Saturday, August 23, 2008

Joe, Strom and Jesse

Republicans were quick to attack Barack Obama's choice of Joe Biden as his running mate today, just as Biden jumped into his role of partisan attack dog during a speech in Springfield, Illinois.

But the Delaware senator, after three decades in the Senate, learned to get along with even those Republican colleagues he disagreed with so vehemently, including two from the Carolinas.

In 2003, Biden delivered a eulogy at the Columbia funeral of longtime GOP Sen. and one-time segregationist Strom Thurmond.

"I disagreed deeply with Strom on the issue of civil rights and on many other issues, but I watched him change. We became good friends; I'm not sure exactly how or why it happened. I grew to know him. I learned from him, and I watched him change, oh so subtly.

"Like all of us, he started off as a product of his time. But he understood people; he cared for them. He knew how to read people, how to move them, how to get things done."

Last October, I covered an appearance by Biden in Rock Hill. It was during the senator's own short-lived presidential campaign. When the crowd was gone, he came up to me, the only N.C. reporter there.

"Tell me one thing," he said, putting a hand on my shoulder. "How's Jesse?"

Like Thurmond, Jesse Helms was Biden's polar opposite in so many ways. But that didn't stop the two men, colleagues on the foreign relations committee, from sharing a mutual respect.

Last month, Biden was one of a handful of prominent Democrats at Helms' funeral in Raleigh.

Tuesday, August 12, 2008

More Enquiring into Edwards affair

If Democrat John Edwards thought last week's interview with ABC would end the stories about his affair with a former campaign worker, he was wrong.

A one-time friend of Edwards' mistress, Rielle Hunter, has been appearing on national TV alleging the affair lasted longer than Edwards suggested. He said in a statement that it lasted for only "a short time" 2006.

But Pigeon O'Brien, who describes herself as Hunter's former friend, told ABC and CBS that the affair began months before Hunter was hired. She said Hunter referred to the former N.C. senator as "Love Lips."

"She said that they had a very deep connection and that they were spending time together in a romantic and sexual way, very, you know, very early on and in a very intense way," O'Brien told ABC.

And the National Enquirer, which broke the story of the affair last October, plans to publish additional details this week.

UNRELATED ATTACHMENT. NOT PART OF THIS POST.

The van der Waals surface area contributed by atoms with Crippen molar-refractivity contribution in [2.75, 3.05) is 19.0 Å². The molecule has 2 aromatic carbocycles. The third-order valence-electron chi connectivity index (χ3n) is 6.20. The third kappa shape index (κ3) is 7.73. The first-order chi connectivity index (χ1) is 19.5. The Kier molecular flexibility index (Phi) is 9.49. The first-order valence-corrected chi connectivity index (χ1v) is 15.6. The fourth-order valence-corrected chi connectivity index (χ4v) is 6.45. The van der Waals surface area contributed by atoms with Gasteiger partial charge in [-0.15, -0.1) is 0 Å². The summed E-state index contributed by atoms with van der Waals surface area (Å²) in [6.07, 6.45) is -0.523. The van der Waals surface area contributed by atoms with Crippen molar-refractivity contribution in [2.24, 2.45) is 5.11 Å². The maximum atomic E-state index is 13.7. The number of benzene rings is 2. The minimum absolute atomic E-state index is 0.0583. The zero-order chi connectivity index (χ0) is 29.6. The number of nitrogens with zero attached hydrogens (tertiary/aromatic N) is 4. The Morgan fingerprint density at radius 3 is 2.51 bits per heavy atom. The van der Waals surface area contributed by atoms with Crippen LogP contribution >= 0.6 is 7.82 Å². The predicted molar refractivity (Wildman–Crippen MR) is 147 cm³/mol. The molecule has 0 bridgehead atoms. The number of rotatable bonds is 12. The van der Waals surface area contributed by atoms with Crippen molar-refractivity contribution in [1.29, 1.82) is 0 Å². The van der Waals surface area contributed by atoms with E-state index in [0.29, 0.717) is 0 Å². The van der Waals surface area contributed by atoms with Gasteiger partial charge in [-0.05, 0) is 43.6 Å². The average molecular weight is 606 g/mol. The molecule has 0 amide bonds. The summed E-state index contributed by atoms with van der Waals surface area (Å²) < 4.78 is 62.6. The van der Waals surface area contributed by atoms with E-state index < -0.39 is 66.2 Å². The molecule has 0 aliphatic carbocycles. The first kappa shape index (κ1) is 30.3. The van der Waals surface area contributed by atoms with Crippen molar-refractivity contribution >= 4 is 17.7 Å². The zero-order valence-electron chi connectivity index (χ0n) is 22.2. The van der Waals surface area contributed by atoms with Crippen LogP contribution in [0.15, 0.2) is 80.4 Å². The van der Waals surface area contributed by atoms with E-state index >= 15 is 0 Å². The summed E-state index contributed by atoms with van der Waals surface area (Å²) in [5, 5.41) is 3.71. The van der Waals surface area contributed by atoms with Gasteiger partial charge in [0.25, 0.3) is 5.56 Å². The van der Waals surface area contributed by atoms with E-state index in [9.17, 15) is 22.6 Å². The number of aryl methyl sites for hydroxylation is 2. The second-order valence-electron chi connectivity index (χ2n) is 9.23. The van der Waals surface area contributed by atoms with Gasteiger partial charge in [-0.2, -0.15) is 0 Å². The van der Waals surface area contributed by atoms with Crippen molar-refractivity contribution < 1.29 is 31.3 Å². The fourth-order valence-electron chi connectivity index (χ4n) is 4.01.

Editor David Perel says the paper will address Edwards' denials that he knew about payments made to Hunter by Dallas lawyer Fred Baron, his friend and former campaign finance chairman. Here's what Edwards told ABC:

BOB WOODRUFF: There are reports that you have tried to cover up. They call it alleged hush money. That there was money paid to try, to cover up this affair. Was there?

EDWARDS: Uh, this is what I can tell you. I've never paid a dime of money to any of the people that are involved. I've never asked anybody to pay a dime of money, never been told that any money's been paid. Nothing has been done at my request. So if the allegation is that somehow I participated in the payment of money -- that is a lie. An absolute lie, which is typical of these types of publications.

WOODRUFF: You never even heard about that before?

EDWARDS: I've heard about it from reporters like you just in the last few days. It's the first I hear anything about it.

"We’re going to report this week ... that Edwards absolutely knew that Rielle was being paid and that Rielle told him she was being paid,” Perel says. "I don’t think that passed the smell test.”

Perel dismisses Edwards' claim that he had "no idea who that baby is" after the Enquirer published a photo it purported to be Hunter's baby during a late-night meeting at the Beverly Hilton last month.

"That was ridiculous," Perel said. "I have the advantage of watching that interview and knowing what I know. That's 100 percent Rielle's baby and he’s holding that baby at the Beverly Hilton.”

A lot of questions remain, including the whereabouts of former Edwards aide Andrew Young, who last year claimed Hunter's baby was his.

But Perel and his often-maligned paper, dismissed by Edwards as "tabloid trash," are enjoying the moment.

"Do (we) feel vindicated?" he says. "The answer to that would be yes."